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  1. SPR and Schindler's are both so heart-breakingly beautiful I can't listen to them for very long without getting both inspired and truly sad. Like good wine, it seems these scores need a more sophisticated musical pallette to be fully appreciated. I think Williams' more "delicate" scores are overlooked by folks wanting the big payoff immediately (Jurassic Park, Superman, Radiers, etc) with in-your-face themes and action music. The music on SPF is called "underscore," something Williams doesn't compose often (usually going the big "Hi, I'm a theme!" route). SPR has some of the most haunting, beautiful, and best-orchestrated underscore...if you listen to it. The cues do NOT all sound the same (like Williams would say, "Hmmm, I don't really have anything important to say here - I'll just repeat myself over and over again for the entire score."). You just need an ear ti descerne the differences. For me, toss it in the same pile as Schindler's List, Angela's Ashes, and Stanley's Iris (sorry, had to keep up the 'posessive name/noun' pattern). That is, some of the best dramatic underscore Williams has written. And if anyone is insulted by my insinuation of a needing a more sophisticated musical pallette, my discomfiture is only tempered by the temerity of my youth. Jason (Btw, I attended a 'patriotic' symphony concert with Copland, Strauss, Gershwin, etc. Hymn to the Fallen was the piece they chose to close the concert, with a full 70 piece choir and an extra 15 musicians (mostly in the brass). Needless to say, it brought tears to my eyes and gives me goosebumps just thinking about it. Indeed one of Williams most powerful pieces.)
  2. Gossamer (describing Hedwig's theme) Jason
  3. Wow - Soarin' was Goldsmith? I didn't know that. Rode the ride last week and was impressed by the music. Haven't heard the fireworks music, so I can't really vote. Anybody got Soarin' as an audio file? Jason
  4. Yeah, I got GPO for free and used a few of the solo instruments, especially the violins, until I got the Pro XP Platinum expansion. Everything else sounds really small and thin (by comparison to my normal samples). But I guess it's a good value for $300. And I think he said he spent 190 hours hours on it.
  5. I'm glad some other people heard it too - the Across the Stars demo was TERRIBLE. No breath, no life. Exactly why people hate samples. Jason BTW, here's my three minutes I did today - about 10 hours total: http://www.rednoteaudio.com/SH/SHMainTheme_Mix03.mp3
  6. Lydian = Space, Flight, Magic I to iv = Romance (especially with a iv add6 in 2nd inversion, eventually to a bIIMaj7 in 3rd inversion) IMaj7 = American, Olympic, heroic, etc. Octatonic = Action, scary I to v = Exploration, slight mystery It's a little oversimplified, but it's pretty much some of the basic rules of film music that Williams has further cemented during his career. Jason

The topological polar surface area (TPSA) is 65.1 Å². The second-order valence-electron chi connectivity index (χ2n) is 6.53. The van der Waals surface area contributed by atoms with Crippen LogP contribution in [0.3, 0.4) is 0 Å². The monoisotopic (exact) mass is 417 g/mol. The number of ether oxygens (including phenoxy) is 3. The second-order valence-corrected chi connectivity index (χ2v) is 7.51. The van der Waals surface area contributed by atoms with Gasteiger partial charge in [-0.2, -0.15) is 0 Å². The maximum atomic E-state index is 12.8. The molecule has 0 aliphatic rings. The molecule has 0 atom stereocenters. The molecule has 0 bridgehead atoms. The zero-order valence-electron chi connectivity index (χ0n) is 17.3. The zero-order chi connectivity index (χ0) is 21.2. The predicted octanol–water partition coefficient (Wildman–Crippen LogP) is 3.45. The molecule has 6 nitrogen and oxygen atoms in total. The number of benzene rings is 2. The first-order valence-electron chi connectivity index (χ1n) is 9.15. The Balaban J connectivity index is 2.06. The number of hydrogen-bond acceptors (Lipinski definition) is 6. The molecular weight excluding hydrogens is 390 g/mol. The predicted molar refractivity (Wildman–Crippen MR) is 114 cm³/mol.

7. I've got all three movements and the pdf. E-mail me for a private link. Jason
  8. Ha. Yeah, that was me. He's constantly studying!! Jason
  9. I think you're just hearing the rhythm they share: The b section from BttF and the 2nd and 3rd measures from the main part from AS have a similar rhythm. And that's where any similarities end. (at least to me) Jason
  10. 1. Superman March (Superman) 2. Map Room: Dawn (Raiders) 3. Fawkes the Pheonix (Chamber of Secrets) 4. The Visitors/'Bye'/End Titles: The Special Edition (Close Encounters) 5. My Friend, The Brachiasarous (JP)
  11. It's the full conductor's score from the recording sessions. Check my trade list of scores and you'll see what I mean. Jason
  12. All of Tinkerbell's music from Hook is obviously influenced by Stravinsky's "The Firebird." BotH has a strikingly similar melodic shape to Dvorak's 9th symphony. When Harry and Ron are late for their first class in HPatSS, you can hear quarter note string dissonance just like in Stravinsky's "Rite of Spring." Saint-Sains "Carnival of the Animals" is pretty much a study in orchestration for HP. There's a lot more - I just haven't had my coffee yet. Jason
  13. Another note - Whenever I listen to ANY music I can't help but analyze it and pick it apart in my head - especially film score stuff. Even the most dissonant and evil cues don't really get to me anymore. I'm too busy studying it as it plays. However, I distinctly remember listening to the action stuff from JP (and a lot of his other "busy" suspense writing) and skipping over it after a minute or so simply because it wasn't pleasant for me to listen to. It unnerved me and made me uncomfortable, which is exactly what Williams was trying to do. Bravo, Maestro! Jason
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